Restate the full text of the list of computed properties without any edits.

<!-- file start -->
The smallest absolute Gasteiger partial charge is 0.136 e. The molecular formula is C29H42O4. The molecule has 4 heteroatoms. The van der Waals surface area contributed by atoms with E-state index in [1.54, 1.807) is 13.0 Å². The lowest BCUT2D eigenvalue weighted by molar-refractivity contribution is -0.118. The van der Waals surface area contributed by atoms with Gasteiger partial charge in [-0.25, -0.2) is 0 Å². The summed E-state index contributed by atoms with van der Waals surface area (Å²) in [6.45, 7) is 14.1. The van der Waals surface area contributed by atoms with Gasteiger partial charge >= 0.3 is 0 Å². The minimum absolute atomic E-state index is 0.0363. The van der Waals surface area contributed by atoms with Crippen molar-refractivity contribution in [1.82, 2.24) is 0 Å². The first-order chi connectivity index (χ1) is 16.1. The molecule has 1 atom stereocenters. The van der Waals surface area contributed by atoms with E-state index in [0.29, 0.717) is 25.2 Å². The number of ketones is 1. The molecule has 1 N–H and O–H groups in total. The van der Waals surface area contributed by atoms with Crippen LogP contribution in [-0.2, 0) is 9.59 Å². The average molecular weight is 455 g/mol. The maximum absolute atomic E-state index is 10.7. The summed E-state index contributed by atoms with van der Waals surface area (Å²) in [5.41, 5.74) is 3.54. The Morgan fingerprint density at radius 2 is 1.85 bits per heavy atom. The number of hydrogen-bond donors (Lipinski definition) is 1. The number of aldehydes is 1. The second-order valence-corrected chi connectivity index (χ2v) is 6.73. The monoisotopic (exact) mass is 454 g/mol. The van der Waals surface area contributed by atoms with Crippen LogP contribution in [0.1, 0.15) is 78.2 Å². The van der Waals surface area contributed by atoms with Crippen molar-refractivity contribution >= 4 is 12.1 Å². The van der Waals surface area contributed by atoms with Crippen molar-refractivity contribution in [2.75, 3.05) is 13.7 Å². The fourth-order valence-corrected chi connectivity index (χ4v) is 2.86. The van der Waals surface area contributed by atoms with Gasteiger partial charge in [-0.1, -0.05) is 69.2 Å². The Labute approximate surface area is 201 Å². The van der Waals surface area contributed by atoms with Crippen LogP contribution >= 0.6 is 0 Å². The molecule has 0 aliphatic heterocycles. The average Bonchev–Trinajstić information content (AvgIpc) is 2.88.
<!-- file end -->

The smallest absolute Gasteiger partial charge is 0.136 e. The molecular formula is C29H42O4. The molecule has 4 heteroatoms. The van der Waals surface area contributed by atoms with E-state index in [1.54, 1.807) is 13.0 Å². The lowest BCUT2D eigenvalue weighted by molar-refractivity contribution is -0.118. The van der Waals surface area contributed by atoms with Gasteiger partial charge in [-0.25, -0.2) is 0 Å². The summed E-state index contributed by atoms with van der Waals surface area (Å²) in [6.45, 7) is 14.1. The van der Waals surface area contributed by atoms with Gasteiger partial charge >= 0.3 is 0 Å². The minimum absolute atomic E-state index is 0.0363. The van der Waals surface area contributed by atoms with Crippen molar-refractivity contribution in [1.82, 2.24) is 0 Å². The first-order chi connectivity index (χ1) is 16.1. The molecule has 1 atom stereocenters. The van der Waals surface area contributed by atoms with E-state index in [0.29, 0.717) is 25.2 Å². The number of ketones is 1. The molecule has 1 N–H and O–H groups in total. The van der Waals surface area contributed by atoms with Crippen LogP contribution in [-0.2, 0) is 9.59 Å². The average molecular weight is 455 g/mol. The maximum absolute atomic E-state index is 10.7. The summed E-state index contributed by atoms with van der Waals surface area (Å²) in [5.41, 5.74) is 3.54. The Morgan fingerprint density at radius 2 is 1.85 bits per heavy atom. The number of hydrogen-bond donors (Lipinski definition) is 1. The number of aldehydes is 1. The second-order valence-corrected chi connectivity index (χ2v) is 6.73. The monoisotopic (exact) mass is 454 g/mol. The van der Waals surface area contributed by atoms with Crippen LogP contribution in [0.1, 0.15) is 78.2 Å². The van der Waals surface area contributed by atoms with Crippen molar-refractivity contribution >= 4 is 12.1 Å². The van der Waals surface area contributed by atoms with Crippen molar-refractivity contribution in [2.75, 3.05) is 13.7 Å². The fourth-order valence-corrected chi connectivity index (χ4v) is 2.86. The van der Waals surface area contributed by atoms with Gasteiger partial charge in [-0.1, -0.05) is 69.2 Å². The Labute approximate surface area is 201 Å². The van der Waals surface area contributed by atoms with Crippen LogP contribution >= 0.6 is 0 Å². The molecule has 0 aliphatic heterocycles. The average Bonchev–Trinajstić information content (AvgIpc) is 2.88.